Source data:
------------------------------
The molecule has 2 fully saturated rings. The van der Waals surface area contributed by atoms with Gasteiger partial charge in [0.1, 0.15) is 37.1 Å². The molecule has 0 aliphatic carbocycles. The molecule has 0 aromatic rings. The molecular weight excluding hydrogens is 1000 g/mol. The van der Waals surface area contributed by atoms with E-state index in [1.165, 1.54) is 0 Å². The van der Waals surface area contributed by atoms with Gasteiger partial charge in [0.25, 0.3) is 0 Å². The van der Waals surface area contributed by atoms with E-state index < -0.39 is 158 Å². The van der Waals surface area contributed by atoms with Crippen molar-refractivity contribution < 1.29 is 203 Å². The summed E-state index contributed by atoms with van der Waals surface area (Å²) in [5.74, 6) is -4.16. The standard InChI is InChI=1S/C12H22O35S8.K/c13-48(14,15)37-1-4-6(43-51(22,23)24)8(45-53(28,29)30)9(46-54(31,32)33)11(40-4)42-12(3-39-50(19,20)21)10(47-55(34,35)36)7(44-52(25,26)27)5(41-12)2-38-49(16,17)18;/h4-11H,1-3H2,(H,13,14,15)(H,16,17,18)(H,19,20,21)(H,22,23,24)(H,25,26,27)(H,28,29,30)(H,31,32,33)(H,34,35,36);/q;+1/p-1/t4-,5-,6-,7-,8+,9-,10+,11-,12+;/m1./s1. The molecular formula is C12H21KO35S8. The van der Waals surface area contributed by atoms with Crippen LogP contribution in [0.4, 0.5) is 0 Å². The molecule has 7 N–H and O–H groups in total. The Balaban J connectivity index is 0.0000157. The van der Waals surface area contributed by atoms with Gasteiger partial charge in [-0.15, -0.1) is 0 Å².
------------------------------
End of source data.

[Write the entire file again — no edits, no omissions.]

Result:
The molecule has 2 fully saturated rings. The van der Waals surface area contributed by atoms with Gasteiger partial charge in [0.1, 0.15) is 37.1 Å². The molecule has 0 aliphatic carbocycles. The molecule has 0 aromatic rings. The molecular weight excluding hydrogens is 1000 g/mol. The van der Waals surface area contributed by atoms with E-state index in [1.165, 1.54) is 0 Å². The van der Waals surface area contributed by atoms with Gasteiger partial charge in [0.25, 0.3) is 0 Å². The van der Waals surface area contributed by atoms with E-state index < -0.39 is 158 Å². The van der Waals surface area contributed by atoms with Crippen molar-refractivity contribution < 1.29 is 203 Å². The summed E-state index contributed by atoms with van der Waals surface area (Å²) in [5.74, 6) is -4.16. The standard InChI is InChI=1S/C12H22O35S8.K/c13-48(14,15)37-1-4-6(43-51(22,23)24)8(45-53(28,29)30)9(46-54(31,32)33)11(40-4)42-12(3-39-50(19,20)21)10(47-55(34,35)36)7(44-52(25,26)27)5(41-12)2-38-49(16,17)18;/h4-11H,1-3H2,(H,13,14,15)(H,16,17,18)(H,19,20,21)(H,22,23,24)(H,25,26,27)(H,28,29,30)(H,31,32,33)(H,34,35,36);/q;+1/p-1/t4-,5-,6-,7-,8+,9-,10+,11-,12+;/m1./s1. The molecular formula is C12H21KO35S8. The van der Waals surface area contributed by atoms with Crippen LogP contribution in [0.4, 0.5) is 0 Å². The molecule has 7 N–H and O–H groups in total. The Balaban J connectivity index is 0.0000157. The van der Waals surface area contributed by atoms with Gasteiger partial charge in [-0.15, -0.1) is 0 Å².